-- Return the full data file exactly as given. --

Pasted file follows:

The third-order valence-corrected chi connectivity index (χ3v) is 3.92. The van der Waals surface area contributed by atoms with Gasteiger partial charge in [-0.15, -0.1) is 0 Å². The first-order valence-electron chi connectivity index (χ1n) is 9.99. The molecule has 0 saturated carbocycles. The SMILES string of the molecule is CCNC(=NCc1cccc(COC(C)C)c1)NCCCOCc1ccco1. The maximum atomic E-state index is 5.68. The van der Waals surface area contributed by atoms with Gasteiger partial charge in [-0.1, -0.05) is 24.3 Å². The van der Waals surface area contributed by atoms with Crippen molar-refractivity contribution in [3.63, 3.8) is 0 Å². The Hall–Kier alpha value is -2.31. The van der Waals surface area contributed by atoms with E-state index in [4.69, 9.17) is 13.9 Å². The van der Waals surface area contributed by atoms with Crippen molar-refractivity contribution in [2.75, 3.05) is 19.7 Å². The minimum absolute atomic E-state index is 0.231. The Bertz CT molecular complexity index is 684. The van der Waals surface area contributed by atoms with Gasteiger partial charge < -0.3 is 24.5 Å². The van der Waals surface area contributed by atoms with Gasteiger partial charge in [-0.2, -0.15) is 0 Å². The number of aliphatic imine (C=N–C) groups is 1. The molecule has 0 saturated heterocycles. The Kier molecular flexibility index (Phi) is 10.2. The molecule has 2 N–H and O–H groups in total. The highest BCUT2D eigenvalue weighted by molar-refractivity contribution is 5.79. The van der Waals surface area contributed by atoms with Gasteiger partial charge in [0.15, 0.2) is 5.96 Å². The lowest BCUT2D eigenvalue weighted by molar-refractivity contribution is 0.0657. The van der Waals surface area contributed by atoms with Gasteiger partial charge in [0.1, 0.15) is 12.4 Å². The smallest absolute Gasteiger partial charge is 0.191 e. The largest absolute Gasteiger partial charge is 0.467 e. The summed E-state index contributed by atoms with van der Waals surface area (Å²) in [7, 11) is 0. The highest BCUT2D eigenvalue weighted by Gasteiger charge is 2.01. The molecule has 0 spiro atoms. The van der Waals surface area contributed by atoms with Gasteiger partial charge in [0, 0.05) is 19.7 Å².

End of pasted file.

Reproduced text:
The third-order valence-corrected chi connectivity index (χ3v) is 3.92. The van der Waals surface area contributed by atoms with Gasteiger partial charge in [-0.15, -0.1) is 0 Å². The first-order valence-electron chi connectivity index (χ1n) is 9.99. The molecule has 0 saturated carbocycles. The SMILES string of the molecule is CCNC(=NCc1cccc(COC(C)C)c1)NCCCOCc1ccco1. The maximum atomic E-state index is 5.68. The van der Waals surface area contributed by atoms with Gasteiger partial charge in [-0.1, -0.05) is 24.3 Å². The van der Waals surface area contributed by atoms with Crippen molar-refractivity contribution in [3.63, 3.8) is 0 Å². The Hall–Kier alpha value is -2.31. The van der Waals surface area contributed by atoms with E-state index in [4.69, 9.17) is 13.9 Å². The van der Waals surface area contributed by atoms with Crippen molar-refractivity contribution in [2.75, 3.05) is 19.7 Å². The minimum absolute atomic E-state index is 0.231. The Bertz CT molecular complexity index is 684. The van der Waals surface area contributed by atoms with Gasteiger partial charge < -0.3 is 24.5 Å². The van der Waals surface area contributed by atoms with Gasteiger partial charge in [-0.2, -0.15) is 0 Å². The number of aliphatic imine (C=N–C) groups is 1. The molecule has 0 saturated heterocycles. The Kier molecular flexibility index (Phi) is 10.2. The molecule has 2 N–H and O–H groups in total. The highest BCUT2D eigenvalue weighted by molar-refractivity contribution is 5.79. The van der Waals surface area contributed by atoms with Gasteiger partial charge in [0.15, 0.2) is 5.96 Å². The lowest BCUT2D eigenvalue weighted by molar-refractivity contribution is 0.0657. The van der Waals surface area contributed by atoms with Gasteiger partial charge in [0.1, 0.15) is 12.4 Å². The smallest absolute Gasteiger partial charge is 0.191 e. The largest absolute Gasteiger partial charge is 0.467 e. The summed E-state index contributed by atoms with van der Waals surface area (Å²) in [7, 11) is 0. The highest BCUT2D eigenvalue weighted by Gasteiger charge is 2.01. The molecule has 0 spiro atoms. The van der Waals surface area contributed by atoms with Gasteiger partial charge in [0, 0.05) is 19.7 Å².